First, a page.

Foreign Affairs

Extraction Rebellion

Extraction Rebellion

A Green Zone of hope

Vast stretches of earth, once rich with vegetation and wildlife, are now barren. Running cracks fragment sun-hardened dirt for hundreds of miles. Increasingly severe dust storms and triple-digit temperatures routinely consume the cities and towns that remain. Electricity is scarce; there are no working fans, air filters, or air conditioners. Water, when available, is often contaminated, but still ingested regularly despite the risks.

The Protests in Hong Kong

The Protests in Hong Kong

“How will it end” is not the right question

What’s been happening here is hard for even the most oblivious tourist to ignore. People try—I’ve seen a guy in jogging gear and earbuds plowing through a mass of protestors—but even the shopping malls and financial centers are regularly teargassed. I hadn’t been to Hong Kong before, and I’ve learned to navigate the city by checking a crowd-sourced map that displays icons representing the locations of protest actions and police presence.

Portraits in Oil

Portraits in Oil

Riches without embarrassment

I do not know what it was like to go, French or otherwise, to the original Louvre when it opened in its revolutionarily repurposed palace in 1793. Maybe everything felt borrowed, maybe it was just as hard to tell the salvage from the wreck. The original Louvre had no qualms about trading on the artistic grandeur of former empires. Nor did the nouveau riche Americans of the late 19th century, eagerly snatching up European art and European prestige. The Louvre Abu Dhabi hardly breaks from tradition.

Then WeCame to the End

Then WeCame to the End

WeWork’s contradictions

What happened since August wasn’t the consequence of the kind of investigative journalism that felled Theranos, or the long-foreshadowed public tumble of an Uber. It was more akin to a Twitter cancellation. Long known facts were re-aired in a new climate. What was once amusing or somewhat confusing was now, in a new light, merely horrifying. The hopped-up teenagers and amorphous social media celebrities who direct cascades of moralistic condemnation at mediocre movies and TV shows were replaced by middle-aged men moralizing about and condemning a 220-page SEC document on Twitter, in real time.

There Are Some Fires That Get Put Out, and Some That Don't

There Are Some Fires That Get Put Out, and Some That Don't

Grenfell, two years on

As well as sadness, the air of the vigil contained a throb of rage: two years on from the fire, the government’s failure to make any meaningful steps towards accountability continues to spark fury. When it was his turn to take the stage, British-Iraqi rapper Lowkey, who witnessed the fire and wrote a piece that has become something of an anthem for the tragedy, used the opportunity to denounce neoliberalism in verse. Just a few months prior, models and activists wearing 72 Dead and Still No Arrests? How Come? t-shirts had occupied the runway at a London Fashion Week event, a demonstration organized by the advocacy group Justice4Grenfell. Strictly speaking, the shirts’ claim is no longer true—Reis Morris, a community member who lost family in the fire, is currently serving a two-month prison sentence after allegedly threatening a fire chief during a conversation about the fact that the tower’s plastic cover was coming off. A few blocks away from the tower, someone has strung a banner with the words I am Reis Morris along the side of an overpass. There are some fires that get put out and some fires that don’t.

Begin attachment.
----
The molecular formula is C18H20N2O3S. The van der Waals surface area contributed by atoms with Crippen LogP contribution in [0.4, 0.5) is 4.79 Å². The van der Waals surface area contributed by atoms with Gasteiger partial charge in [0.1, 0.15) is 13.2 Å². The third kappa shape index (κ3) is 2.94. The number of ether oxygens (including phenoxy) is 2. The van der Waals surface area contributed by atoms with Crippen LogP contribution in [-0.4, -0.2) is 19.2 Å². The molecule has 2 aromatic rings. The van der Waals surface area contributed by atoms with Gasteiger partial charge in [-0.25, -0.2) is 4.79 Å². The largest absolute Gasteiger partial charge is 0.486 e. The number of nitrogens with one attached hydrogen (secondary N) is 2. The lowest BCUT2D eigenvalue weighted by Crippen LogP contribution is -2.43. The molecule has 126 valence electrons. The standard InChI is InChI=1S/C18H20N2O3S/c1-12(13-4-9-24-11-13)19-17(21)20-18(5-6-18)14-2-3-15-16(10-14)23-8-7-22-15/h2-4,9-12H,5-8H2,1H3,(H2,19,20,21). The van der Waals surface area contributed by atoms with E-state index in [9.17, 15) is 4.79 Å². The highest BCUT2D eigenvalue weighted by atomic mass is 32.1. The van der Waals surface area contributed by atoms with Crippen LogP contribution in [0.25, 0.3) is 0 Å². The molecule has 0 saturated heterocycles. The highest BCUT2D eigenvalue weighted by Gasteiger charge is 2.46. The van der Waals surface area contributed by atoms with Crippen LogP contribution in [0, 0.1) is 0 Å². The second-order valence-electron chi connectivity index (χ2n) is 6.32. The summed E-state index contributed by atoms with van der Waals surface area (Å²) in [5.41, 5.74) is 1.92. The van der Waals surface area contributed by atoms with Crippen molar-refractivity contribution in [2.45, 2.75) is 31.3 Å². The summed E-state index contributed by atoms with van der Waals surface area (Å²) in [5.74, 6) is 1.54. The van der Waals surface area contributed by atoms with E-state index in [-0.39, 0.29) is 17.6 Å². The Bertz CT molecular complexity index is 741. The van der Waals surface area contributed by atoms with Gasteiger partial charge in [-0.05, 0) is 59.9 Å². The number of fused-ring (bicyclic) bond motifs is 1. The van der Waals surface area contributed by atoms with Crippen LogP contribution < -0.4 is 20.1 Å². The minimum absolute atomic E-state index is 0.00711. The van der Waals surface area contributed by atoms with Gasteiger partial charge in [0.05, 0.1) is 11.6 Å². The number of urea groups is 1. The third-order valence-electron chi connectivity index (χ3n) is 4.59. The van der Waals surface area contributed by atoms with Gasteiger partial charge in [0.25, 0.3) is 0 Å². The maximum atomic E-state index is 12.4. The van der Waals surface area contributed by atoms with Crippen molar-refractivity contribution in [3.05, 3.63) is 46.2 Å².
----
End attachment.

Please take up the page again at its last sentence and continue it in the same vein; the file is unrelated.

One Part Retribution, One Part Redemption

One Part Retribution, One Part Redemption

On Binyavanga Wainaina, 1971–2019

Wainaina was in fine form the day we met, a mind on fire, and a cultural worker at the height of his powers. So the news this past week that we had lost him so early at age 48, of a stroke, hit my world hard. I had seen him in Berlin a couple years back, at one of the gatherings at Savvy Contemporary art gallery. He had suffered a racist attack while in Berlin, but was unbowed and determined to continue his sojourning. For many of us in diaspora, losing Binyavanga Wainaina felt like we were left with one less heartbeat in our chest. We have to spread his message to the world; we have the technology.